So if you think sort of 2005, the un came up with the phrase esg. Yeah, it takes a few years for it to start filtering through and then, yeah you, most of these funds. This fund management industry is classic for this. They launch them when it’s popular. So if you look at where the money’s come from, it’s like mostly in the last two, three years. So there just isn’t that sort of data. Probably the best one to look at if you’re looking for long-term data is the FTSE for good, which was sort of launched in the early 90s. I think that was more ethical than ESG, but there’s obviously a big overlap, yeah, so the FTSE for good could be quite an interesting one to look at.

James: 

That’s interesting and FTSE for good, I’m guessing. I’m reading between the lines and I’m going to say that that’s a tracker fund.

Jon: 

They have a range of tracker funds with the FTSE for good yeah.

James: 

Because obviously that would mean that it’s not active, which would mean the fees are less, which is you presume most ESG ones are active, right? Well, I’m guessing that they are.

Jon: 

As with funds in general, most funds out there are active, but there are an increasing number of ESG and SRI socially responsible index funds out there. So the portfolios we run at Juniper All index funds, both the socially responsible, ESG and the traditional.

James: 

Okay, so I’ve just picked up on you using another term there socially responsible versus ESG.

Jon: 

And I’m going to guess there’s certain things I just don’t want to invest in Now. Mostly with those it’s the kind of the popular sins. You know you’ve got tobacco, you’ve got oil and gas, you’ve got guns, you know those sorts of things would get screened out. Alcohol is generally thrown in there as well, so things that are kind of seen as the most common, uh, things people want to be out of, and then you get a socially responsible portfolio.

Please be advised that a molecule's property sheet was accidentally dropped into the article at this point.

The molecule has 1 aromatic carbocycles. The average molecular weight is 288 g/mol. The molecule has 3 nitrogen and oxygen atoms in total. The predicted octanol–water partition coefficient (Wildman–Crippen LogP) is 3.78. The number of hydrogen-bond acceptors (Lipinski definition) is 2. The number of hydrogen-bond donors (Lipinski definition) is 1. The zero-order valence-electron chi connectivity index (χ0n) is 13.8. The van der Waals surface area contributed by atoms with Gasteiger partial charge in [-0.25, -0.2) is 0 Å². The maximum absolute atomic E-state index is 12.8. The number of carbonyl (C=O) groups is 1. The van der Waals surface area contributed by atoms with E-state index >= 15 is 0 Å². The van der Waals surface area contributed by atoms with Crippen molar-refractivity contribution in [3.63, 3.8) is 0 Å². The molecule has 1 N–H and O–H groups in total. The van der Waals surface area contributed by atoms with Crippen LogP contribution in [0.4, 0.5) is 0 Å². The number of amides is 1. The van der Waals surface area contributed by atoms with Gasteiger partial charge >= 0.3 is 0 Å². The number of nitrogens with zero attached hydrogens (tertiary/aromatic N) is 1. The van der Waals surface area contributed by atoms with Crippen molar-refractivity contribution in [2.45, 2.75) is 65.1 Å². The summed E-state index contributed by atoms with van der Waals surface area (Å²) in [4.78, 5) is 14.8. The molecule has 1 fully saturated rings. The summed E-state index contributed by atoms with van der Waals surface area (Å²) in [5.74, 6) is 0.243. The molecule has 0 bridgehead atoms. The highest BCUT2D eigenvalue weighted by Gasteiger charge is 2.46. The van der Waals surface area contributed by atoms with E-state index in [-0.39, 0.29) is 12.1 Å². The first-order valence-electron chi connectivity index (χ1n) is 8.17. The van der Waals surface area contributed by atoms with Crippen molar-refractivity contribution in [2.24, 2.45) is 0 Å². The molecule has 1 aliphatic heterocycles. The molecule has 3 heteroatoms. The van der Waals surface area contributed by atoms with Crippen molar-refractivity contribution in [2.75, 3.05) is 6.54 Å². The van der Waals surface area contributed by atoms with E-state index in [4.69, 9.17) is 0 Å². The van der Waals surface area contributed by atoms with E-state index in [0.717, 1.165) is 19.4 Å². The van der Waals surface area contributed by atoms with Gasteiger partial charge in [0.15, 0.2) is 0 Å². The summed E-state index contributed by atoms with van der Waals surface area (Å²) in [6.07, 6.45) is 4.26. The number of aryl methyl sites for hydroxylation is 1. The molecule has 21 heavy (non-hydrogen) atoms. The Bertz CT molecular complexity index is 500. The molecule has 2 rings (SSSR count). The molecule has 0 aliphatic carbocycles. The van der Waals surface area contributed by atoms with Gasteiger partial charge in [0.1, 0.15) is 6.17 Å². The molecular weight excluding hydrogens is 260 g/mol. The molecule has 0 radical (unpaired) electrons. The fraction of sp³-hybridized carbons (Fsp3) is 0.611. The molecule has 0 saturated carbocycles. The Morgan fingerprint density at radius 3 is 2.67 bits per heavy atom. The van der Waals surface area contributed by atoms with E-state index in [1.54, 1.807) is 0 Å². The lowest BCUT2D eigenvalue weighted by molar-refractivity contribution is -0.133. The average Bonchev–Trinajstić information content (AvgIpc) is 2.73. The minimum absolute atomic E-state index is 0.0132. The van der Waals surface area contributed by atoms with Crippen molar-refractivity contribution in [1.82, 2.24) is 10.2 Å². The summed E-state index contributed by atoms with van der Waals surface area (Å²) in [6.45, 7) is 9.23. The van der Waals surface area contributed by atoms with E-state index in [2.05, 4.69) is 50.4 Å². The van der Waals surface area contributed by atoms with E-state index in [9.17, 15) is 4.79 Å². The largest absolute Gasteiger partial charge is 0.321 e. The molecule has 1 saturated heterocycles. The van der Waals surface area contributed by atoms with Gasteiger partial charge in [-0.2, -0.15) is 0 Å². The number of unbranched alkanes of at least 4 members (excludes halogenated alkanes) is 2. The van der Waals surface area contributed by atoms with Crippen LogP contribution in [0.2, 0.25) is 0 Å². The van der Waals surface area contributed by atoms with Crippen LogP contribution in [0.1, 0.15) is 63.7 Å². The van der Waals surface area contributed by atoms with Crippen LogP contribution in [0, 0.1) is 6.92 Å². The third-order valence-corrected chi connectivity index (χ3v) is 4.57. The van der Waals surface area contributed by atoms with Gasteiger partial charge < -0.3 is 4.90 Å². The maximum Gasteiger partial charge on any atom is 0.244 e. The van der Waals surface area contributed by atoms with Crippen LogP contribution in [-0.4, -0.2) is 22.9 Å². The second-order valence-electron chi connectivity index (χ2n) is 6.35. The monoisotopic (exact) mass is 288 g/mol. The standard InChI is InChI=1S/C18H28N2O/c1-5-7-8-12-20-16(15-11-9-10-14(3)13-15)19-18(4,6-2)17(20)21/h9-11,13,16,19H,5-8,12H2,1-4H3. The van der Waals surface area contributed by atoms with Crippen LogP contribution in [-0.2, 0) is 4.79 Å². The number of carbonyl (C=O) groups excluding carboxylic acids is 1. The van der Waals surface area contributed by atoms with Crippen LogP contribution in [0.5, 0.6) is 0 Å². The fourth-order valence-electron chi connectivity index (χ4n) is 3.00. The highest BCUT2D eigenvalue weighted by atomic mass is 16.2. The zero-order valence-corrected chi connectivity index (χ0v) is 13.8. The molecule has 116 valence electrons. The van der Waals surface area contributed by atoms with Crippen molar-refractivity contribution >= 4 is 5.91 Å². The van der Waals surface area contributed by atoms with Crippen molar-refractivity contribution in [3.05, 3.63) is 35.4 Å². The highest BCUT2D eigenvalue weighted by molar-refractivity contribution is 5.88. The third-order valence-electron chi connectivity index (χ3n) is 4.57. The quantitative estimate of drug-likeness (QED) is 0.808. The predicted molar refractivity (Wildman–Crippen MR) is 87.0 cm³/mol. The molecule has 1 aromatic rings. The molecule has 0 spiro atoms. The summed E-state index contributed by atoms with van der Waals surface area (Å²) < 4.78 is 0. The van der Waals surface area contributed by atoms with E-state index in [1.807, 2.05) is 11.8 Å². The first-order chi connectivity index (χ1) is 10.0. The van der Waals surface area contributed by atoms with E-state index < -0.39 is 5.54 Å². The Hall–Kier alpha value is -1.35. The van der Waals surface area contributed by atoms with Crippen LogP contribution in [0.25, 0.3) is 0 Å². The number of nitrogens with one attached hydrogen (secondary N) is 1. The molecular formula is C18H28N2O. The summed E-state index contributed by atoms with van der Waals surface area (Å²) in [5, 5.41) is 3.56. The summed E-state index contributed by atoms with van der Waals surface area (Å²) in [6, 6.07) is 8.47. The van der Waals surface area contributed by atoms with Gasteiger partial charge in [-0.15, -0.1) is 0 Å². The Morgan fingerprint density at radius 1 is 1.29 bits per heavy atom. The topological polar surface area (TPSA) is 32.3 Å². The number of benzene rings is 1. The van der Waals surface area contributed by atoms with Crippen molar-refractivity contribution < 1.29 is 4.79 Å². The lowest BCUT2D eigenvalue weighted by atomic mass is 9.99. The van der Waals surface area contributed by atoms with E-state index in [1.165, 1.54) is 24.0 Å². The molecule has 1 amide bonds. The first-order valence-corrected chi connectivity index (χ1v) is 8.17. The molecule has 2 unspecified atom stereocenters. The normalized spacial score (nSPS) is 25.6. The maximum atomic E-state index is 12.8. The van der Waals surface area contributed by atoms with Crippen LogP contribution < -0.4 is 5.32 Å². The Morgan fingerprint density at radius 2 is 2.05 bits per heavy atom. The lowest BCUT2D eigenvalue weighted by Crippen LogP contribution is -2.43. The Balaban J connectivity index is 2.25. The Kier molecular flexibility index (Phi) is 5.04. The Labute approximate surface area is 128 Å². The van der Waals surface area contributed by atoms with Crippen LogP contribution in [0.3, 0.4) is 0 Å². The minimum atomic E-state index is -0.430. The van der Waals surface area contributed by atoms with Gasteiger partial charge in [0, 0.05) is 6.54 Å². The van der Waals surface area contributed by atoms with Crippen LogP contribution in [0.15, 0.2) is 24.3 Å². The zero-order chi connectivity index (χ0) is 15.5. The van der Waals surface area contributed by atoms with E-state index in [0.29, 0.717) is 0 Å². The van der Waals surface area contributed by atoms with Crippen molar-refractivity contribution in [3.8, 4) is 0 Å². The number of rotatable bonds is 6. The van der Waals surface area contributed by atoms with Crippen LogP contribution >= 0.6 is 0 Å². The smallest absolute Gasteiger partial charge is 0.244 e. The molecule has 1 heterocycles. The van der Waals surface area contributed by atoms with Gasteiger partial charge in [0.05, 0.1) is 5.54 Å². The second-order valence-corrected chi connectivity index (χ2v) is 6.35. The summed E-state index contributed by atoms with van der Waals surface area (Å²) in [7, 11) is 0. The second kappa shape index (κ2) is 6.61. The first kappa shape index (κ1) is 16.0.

James: 

That’s interesting. So when you obviously we can’t go into specifics and tailored advice in this podcast, but when someone comes to you as an individual, as a client for your, for your, your financial advisor, your company, would you ever say to them listen? Would you ever actively say listen. I think that you should at least have some of your portfolio in the ESG, in the ESG-based one, because of X, y and Z. Or is it more a client-led discussion that you let them come to you and ask actually, this is what I’d prefer to have, or would you ever guide them into the, into investing in those things, from the point of view that you genuinely think that they can maybe get better returns, or part of their portfolio should be this, be in this, for whatever reason? How does that look?

Jon: 

uh, so my, my default is to go one foot in both camps. Just you know, let’s split 50 50 between a socially responsible and a traditional approach oh really.

Jon: 

So that’s actually your default for a new client yeah, yeah, because when I, when I speak to most people, they go well, I kind of think it’d be a good idea. I don’t want to lose out and and you know, they’re kind of middling about it anyway. Yeah, if you’re kind of undecided and you go, well, I’d like a bit, but I don’t want it all. Then 50-50 seems like a reasonable approach to take. It’s actually worked really well over the last couple of years because it’s evened out the outperformance and underperformance of the two portfolios.

Jon: